The service also offers a handy catch-up feature called 72-Hour Rewind, which lets you access almost any show that aired at any time during the previous 72 hours.
What about watching away from home? All of Philo’s live streaming channels can be accessed on-the-go via the company’s iOS app, or the Chrome browser on Android devices. Additionally, many of the channels carried by Philo offer their own on-demand shows and movies that might not be included in Philo’s on-demand catalog. To access them, you need to download that channel’s dedicated app, and then sign-in using your Philo credentials. To see which channels offer this service, and the platforms they support, check out Philo’s “TV Everywhere” help page.
Early on, Philo struggled to keep up with rival services when it came to device support. For a long time, the Roku platform was the only way to watch the service on a TV, meaning you needed either a Roku TV or one of the company’s streaming boxes or streaming sticks. Things have changed however, and now Philo is also available on the Apple TV and , including the Fire TV Cube. There’s also an app specifically for Android TV users.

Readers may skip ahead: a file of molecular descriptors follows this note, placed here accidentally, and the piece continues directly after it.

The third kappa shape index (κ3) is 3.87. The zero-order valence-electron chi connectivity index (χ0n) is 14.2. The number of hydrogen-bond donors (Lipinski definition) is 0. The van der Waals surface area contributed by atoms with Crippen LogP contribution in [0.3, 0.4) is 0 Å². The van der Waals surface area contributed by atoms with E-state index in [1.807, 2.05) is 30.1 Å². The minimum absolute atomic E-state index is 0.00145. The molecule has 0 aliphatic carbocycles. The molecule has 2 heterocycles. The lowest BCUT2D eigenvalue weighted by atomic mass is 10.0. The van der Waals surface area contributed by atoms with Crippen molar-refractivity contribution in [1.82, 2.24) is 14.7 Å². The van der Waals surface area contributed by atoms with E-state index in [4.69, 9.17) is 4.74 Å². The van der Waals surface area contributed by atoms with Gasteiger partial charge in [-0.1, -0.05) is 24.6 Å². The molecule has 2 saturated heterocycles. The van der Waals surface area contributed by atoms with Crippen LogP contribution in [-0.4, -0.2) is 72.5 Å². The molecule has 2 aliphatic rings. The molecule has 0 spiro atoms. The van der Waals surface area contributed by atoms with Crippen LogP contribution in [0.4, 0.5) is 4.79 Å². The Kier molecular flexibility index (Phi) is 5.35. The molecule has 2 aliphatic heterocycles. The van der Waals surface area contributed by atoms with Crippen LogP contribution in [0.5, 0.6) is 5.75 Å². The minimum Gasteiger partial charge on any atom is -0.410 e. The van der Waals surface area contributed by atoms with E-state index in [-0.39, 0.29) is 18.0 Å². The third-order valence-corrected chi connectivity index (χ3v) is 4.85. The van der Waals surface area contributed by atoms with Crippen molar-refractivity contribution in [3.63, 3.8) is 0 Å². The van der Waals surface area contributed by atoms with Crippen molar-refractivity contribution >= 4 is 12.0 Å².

During our time testing Philo, we watched the service on every supported platform, and the picture quality was good no matter which we chose. The picture is slightly softer-looking than either PlayStation Vue or Sling TV, but not as much as we have experienced with AT&T TV Now in the past.
When it comes to actually navigating through available shows, the interface is mostly universal from platform to platform, with one notable exception: The only place you’ll find a traditional channel guide is on the website. On both the iOS and Roku versions, this is nowhere to be found. This may not be a bad thing, though, as the guide feels a bit like an afterthought and is somewhat awkward to navigate when compared to the rest of the service’s interface.